Even though there is a pandemic raging across much of the globe, there are still service design jobs to be filled.

I’ve had a few requests lately for service design job-search ideas.  For one, I know firsthand that when you are in your own job search it doesn’t always come to mind to stop the tedium of filling out applications to review your job search plan or to stay on track with it.

And sometimes, it’s not a question of following a plan, but coming up with new ideas. So here are some ideas that I’ve recommended to others that might be of help.

  • I’m seeing more SD jobs now on LinkedIn and on Google Alerts  than ever. For both of these platforms, you should set up alerts. (These links will take you right to the pages on both LinkedIn and Google).
  • Networking – There are Service Design Network SDN chapters throughout the world that you can join for free. Plus, SDN hosts events. Facebook is also emerging as a platform for service design communities, and a search for service design will bring those up. Some communities include “drinks” in their titles.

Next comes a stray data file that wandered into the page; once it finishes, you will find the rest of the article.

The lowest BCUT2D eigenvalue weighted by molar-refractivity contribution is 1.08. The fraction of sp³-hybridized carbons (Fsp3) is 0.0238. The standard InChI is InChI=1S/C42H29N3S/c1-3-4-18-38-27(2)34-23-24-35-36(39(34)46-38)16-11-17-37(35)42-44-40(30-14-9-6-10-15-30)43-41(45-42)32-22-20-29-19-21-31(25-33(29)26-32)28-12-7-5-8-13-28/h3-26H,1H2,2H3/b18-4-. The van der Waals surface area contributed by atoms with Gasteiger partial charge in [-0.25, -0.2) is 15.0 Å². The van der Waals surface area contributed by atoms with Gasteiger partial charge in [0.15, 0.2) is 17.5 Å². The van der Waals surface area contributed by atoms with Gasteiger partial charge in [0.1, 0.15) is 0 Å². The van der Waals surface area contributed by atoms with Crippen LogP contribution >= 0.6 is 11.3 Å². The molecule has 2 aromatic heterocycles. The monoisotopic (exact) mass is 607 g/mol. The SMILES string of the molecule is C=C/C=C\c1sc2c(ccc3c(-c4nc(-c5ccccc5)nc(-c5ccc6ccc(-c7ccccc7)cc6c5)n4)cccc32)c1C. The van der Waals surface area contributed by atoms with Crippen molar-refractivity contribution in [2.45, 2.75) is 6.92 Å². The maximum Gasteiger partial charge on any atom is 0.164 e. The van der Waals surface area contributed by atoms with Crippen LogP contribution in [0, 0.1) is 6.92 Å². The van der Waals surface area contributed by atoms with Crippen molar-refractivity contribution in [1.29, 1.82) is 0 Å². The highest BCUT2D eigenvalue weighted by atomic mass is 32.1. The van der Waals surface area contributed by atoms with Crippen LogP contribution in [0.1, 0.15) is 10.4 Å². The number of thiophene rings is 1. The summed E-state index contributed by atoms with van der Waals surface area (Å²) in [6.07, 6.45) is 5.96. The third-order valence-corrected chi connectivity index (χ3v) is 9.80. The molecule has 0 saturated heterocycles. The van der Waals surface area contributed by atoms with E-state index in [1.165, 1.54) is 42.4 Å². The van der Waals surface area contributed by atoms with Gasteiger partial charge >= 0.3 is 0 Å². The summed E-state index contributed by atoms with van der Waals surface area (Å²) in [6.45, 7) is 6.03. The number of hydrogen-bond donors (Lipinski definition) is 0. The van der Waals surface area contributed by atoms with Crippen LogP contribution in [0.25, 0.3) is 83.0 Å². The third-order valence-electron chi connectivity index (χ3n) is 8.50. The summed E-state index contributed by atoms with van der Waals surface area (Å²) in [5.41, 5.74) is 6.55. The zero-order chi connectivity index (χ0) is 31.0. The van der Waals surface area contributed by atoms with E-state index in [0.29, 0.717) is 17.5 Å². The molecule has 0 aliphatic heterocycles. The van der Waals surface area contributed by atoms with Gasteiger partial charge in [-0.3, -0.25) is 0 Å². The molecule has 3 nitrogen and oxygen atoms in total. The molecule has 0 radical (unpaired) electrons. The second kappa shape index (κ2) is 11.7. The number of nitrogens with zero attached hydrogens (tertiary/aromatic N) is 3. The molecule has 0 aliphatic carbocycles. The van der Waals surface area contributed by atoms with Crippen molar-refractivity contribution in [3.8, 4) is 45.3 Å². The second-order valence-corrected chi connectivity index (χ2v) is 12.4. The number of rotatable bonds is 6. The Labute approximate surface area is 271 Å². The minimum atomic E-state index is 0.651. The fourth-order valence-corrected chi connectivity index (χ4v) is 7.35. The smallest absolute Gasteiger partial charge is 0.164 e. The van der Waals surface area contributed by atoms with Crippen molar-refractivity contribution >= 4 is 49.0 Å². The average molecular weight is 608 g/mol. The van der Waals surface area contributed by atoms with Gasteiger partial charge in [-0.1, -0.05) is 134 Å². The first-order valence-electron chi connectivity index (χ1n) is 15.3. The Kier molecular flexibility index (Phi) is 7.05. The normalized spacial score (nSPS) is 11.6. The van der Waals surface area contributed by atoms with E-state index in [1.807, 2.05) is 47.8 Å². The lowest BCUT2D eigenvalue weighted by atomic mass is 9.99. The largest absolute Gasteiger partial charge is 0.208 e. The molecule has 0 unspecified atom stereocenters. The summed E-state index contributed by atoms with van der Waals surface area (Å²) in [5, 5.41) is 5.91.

• Many major companies and organizations hire service designers, and the jobs can be found in hospitality, finance and banking, transportation (including auto manufacturers), consumer products, healthcare, and public service. Nowadays many service designers are employed with national, state, and local governments.
  • Along these lines, I suggest searching for service designers on LinkedIn to find out who they are working for and the kinds of work they are doing and where. This might be obvious, but this is a critical part of figuring out where you will be most comfortable working.
  • There are also a growing number of boutique agencies offering service design to clients. A plain Google search of “service design near me,” might bring those up.
  • Additionally, I would include the major global SD consultancies, such as IDEO, Live/Work, Designit, Engine, Koos, and others that I know I’m neglecting.
  • And finally, every global major management consulting firm, the likes of Accenture, PwC, Sapient, Booz Allen Hamilton, McKinsey, Bain, and BCG, all offer clients forms of service design, service improvement, service transformation, and so on. CAVEAT: They may call their teams by a variety of names, but the work remains designing and improving services.

Among all these, I have no doubt something will come your way!

And don’t leave out preparing for a job with our online courses and reference books. Browse the Institute’s brochure, online courses, and guides and references.

The International Service Design Institute offers service designers valuable resources for professional development, including the Service Designer’s Handbook Series, a suite of sequential guides and references with accompanying online courses.

For more, visit www.InternationalServiceDesignInstitute.com.